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Promontory fort on Dorstone Hill

A Scheduled Monument in Dorstone, Herefordshire,

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Coordinates

Latitude: 52.0736 / 52°4'24"N

Longitude: -2.9831 / 2°58'59"W

OS Eastings: 332716.573045

OS Northings: 242145.217173

OS Grid: SO327421

Mapcode National: GBR F7.CDPL

Mapcode Global: VH782.74TQ

Entry Name: Promontory fort on Dorstone Hill

Scheduled Date: 2 July 1996

Source: Historic England

Source ID: 1014544

English Heritage Legacy ID: 27512

County: Herefordshire,

Civil Parish: Dorstone

Traditional County: Herefordshire

Lieutenancy Area (Ceremonial County): Herefordshire

Church of England Parish: Dorstone

Church of England Diocese: Hereford

Details

The monument includes the earthwork and buried remains of a small promontory
fort, occupying a spur of land just below the summit of Dorstone Hill. The
spur overlooks a ridge which extends south eastwards, north east of the Dore
Valley.

The fort is roughly triangular in plan, its south and north east sides
being defined by the naturally steep scarp slopes of the ridge. Along the
north east side the slope has been artifically steeped to enhance the
defences. The third side is formed by an earthen bank and external ditch,
which extends for c.55m, creating an enclosure of c.0.2ha. The bank is c.5m
wide at the base and varies in height, rising to a maximum of c.2m above the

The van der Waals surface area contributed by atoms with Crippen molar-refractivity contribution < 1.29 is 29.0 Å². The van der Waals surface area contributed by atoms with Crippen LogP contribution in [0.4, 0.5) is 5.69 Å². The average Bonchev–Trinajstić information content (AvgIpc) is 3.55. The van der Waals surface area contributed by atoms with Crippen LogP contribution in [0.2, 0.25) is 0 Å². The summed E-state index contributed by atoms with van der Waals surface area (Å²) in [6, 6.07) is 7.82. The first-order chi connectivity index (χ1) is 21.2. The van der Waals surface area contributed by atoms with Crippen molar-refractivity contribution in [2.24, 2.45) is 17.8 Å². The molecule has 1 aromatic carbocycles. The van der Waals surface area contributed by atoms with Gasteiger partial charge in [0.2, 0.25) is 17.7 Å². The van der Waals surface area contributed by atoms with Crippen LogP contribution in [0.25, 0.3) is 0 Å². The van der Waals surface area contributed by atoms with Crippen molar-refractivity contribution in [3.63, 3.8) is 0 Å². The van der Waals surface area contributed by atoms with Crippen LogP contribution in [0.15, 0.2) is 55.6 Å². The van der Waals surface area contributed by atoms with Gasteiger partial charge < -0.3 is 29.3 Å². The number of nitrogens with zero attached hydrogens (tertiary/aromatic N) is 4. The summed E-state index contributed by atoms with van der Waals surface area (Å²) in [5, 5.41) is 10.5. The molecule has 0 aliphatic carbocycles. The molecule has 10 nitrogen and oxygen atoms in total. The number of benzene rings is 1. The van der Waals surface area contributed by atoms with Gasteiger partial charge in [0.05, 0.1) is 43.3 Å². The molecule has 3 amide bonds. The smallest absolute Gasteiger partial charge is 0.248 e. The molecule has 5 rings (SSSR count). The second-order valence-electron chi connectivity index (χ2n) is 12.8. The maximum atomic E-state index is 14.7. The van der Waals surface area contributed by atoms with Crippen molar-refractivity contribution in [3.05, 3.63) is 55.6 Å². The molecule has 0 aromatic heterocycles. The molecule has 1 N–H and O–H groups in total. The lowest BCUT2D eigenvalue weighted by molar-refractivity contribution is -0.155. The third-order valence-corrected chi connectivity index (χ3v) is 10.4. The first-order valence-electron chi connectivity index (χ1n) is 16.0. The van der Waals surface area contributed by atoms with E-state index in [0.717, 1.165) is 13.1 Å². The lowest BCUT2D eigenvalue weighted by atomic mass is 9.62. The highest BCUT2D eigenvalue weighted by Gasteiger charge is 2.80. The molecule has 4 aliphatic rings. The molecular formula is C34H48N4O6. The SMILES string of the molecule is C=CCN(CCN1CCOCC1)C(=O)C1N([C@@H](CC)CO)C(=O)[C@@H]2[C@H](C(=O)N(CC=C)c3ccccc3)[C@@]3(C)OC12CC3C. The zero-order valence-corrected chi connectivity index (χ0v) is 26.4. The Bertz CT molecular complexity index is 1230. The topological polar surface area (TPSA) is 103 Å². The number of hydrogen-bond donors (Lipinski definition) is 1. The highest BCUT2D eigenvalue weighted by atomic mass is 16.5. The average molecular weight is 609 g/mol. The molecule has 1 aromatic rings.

bottom of the ditch. Material for the bank's construction will have been
quarried from this ditch, which averages 2.5m wide and, although now partly
infilled, remains to a depth of 0.5m in some areas. Both bank and ditch are
best preserved towards the centre of their length. Roughly one third of the
way from their southern end, they are interrupted by a break in the bank and
causeway across the ditch, c.5m wide. This probably represents the original
entrance to the fort. At the southern end the bank turns eastward along the
edge of the scarp for several metres before merging with a natural gully. In
the north east the bank terminates c.5m before the scarp: the ditch here has
been incorporated into a later field boundary which continues northwards.
Surface evidence for the causeway across the ditch and the terminals of the
bank and ditch has been somewhat obscured by the creation of a track, which
enters the enclosure along the north east and south west edges of the hilltop.

In its prominent position Dorstone hillfort would have been easily defended
and commands impressive views in all directions. It sits between two Neolithic
burial monuments (Arthur's Stone 1.25km to the north west, and Cross Lodge
long barrow 700m to the south east, both the subject of separate schedulings),
both of which would have been visible to the hillfort's builders before the
establishment of the dense plantation woodland. The hilltop itself has
produced finds of flints and pottery indicating occupation from Neolithic
through to Romano-British times.

The boundary fence along the foot of the bank is excluded from the scheduling,
but the ground beneath it is included.

MAP EXTRACT
The site of the monument is shown on the attached map extract.